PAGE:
Studying the genetics of colony-level traits using GWAS in honey bees (Apis mellifera)
Amro Zayed, Amro Zayed , BeeOmics Consortium
Department of Biology, York University, Toronto, Canada; Department of Biology, York University, Toronto, Canada ;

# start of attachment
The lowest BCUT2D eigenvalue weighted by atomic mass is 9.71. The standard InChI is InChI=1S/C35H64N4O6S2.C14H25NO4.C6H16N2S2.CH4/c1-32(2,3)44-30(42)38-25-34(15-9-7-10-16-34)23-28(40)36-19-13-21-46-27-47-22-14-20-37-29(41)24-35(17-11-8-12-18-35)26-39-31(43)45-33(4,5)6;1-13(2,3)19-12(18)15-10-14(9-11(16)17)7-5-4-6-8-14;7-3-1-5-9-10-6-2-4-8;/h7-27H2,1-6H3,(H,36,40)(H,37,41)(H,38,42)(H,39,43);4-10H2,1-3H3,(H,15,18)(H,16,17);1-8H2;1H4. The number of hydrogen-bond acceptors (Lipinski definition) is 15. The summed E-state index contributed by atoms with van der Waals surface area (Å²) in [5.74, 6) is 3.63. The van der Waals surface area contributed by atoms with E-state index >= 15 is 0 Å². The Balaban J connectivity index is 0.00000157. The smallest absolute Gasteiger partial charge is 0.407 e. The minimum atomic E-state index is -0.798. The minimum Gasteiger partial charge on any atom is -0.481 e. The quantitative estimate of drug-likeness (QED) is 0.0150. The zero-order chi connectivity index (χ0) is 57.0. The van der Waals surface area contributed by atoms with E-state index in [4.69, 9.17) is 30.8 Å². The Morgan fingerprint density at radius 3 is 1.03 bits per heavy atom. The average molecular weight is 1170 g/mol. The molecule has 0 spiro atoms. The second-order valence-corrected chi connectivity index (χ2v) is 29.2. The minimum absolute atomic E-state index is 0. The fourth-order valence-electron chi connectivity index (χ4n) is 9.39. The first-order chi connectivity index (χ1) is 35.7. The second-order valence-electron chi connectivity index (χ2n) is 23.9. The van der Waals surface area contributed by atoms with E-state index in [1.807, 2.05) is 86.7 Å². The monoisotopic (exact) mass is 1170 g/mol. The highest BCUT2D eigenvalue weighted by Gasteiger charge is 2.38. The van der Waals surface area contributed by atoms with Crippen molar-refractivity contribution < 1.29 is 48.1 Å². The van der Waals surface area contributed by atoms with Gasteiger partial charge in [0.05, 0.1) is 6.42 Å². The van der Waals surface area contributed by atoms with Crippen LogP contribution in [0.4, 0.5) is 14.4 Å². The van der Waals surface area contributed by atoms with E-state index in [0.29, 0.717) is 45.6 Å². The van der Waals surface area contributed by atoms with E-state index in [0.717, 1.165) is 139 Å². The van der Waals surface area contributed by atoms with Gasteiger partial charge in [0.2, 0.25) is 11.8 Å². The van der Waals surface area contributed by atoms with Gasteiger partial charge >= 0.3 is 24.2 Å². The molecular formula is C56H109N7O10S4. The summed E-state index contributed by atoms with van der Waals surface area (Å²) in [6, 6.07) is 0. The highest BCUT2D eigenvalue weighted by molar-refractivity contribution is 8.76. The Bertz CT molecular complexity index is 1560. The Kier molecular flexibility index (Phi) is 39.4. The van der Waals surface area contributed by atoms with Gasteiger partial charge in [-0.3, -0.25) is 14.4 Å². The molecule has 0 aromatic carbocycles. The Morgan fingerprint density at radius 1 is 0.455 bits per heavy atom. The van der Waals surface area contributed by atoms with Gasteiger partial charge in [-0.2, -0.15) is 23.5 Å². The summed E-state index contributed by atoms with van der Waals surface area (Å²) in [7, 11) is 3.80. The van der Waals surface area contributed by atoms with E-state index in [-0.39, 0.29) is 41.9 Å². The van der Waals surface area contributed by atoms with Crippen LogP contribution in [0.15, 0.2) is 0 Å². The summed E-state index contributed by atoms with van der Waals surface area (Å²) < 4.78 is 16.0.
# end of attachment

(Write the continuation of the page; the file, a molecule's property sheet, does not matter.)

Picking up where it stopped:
Eusociality evolved multiple times in Animals and involves division of labour between individuals that cooperate to benefit the group. In solitary species, genetic mutations can influence an individual’s trait and these mutations can spread or decline within a population as a function of the individual’s fitness. In contrast, eusocial animals have collective traits (i.e. colony-level traits) that are emergent properties of a complex system composed of many genetically distinct individuals interacting together. The complex genetics and evolution of colony-level traits is not well understood, in part because the typical tools for studying genetics in solitary organisms are not immediately applicable to studying traits performed by groups of individuals interacting in complex ways. Here I will present an overview of BeeOmics – a large-scale effort to study the genetics of colony-level traits in honey bees using genome wide association mapping. The BeeOmics consortium quantified several colony level traits in approximately 1000 Canadian honey bee colonies, including several measures of social immunity, colony defence, foraging, and overwintering. We sequenced the composite genome of each colony at approximately 150X coverage. Unlike typical genome wide association mapping where individual phenotypes are correlated with individual genotypes, our study will correlate colony phenotypes with colony allele frequencies at over 7 million mutations in the honey bee genome. This work will link genetic diversity at specific mutations with colony-level trait differences in Canadian honey bees. Additionally, a pool of workers from each colony will be subjected to proteomic analyses of tissues involved in sensory perception and behaviour. The proteomic analyses will provide us with expression data on thousands of proteins, allowing us to link genetic diversity with changes in protein expression and changes in colony behaviour.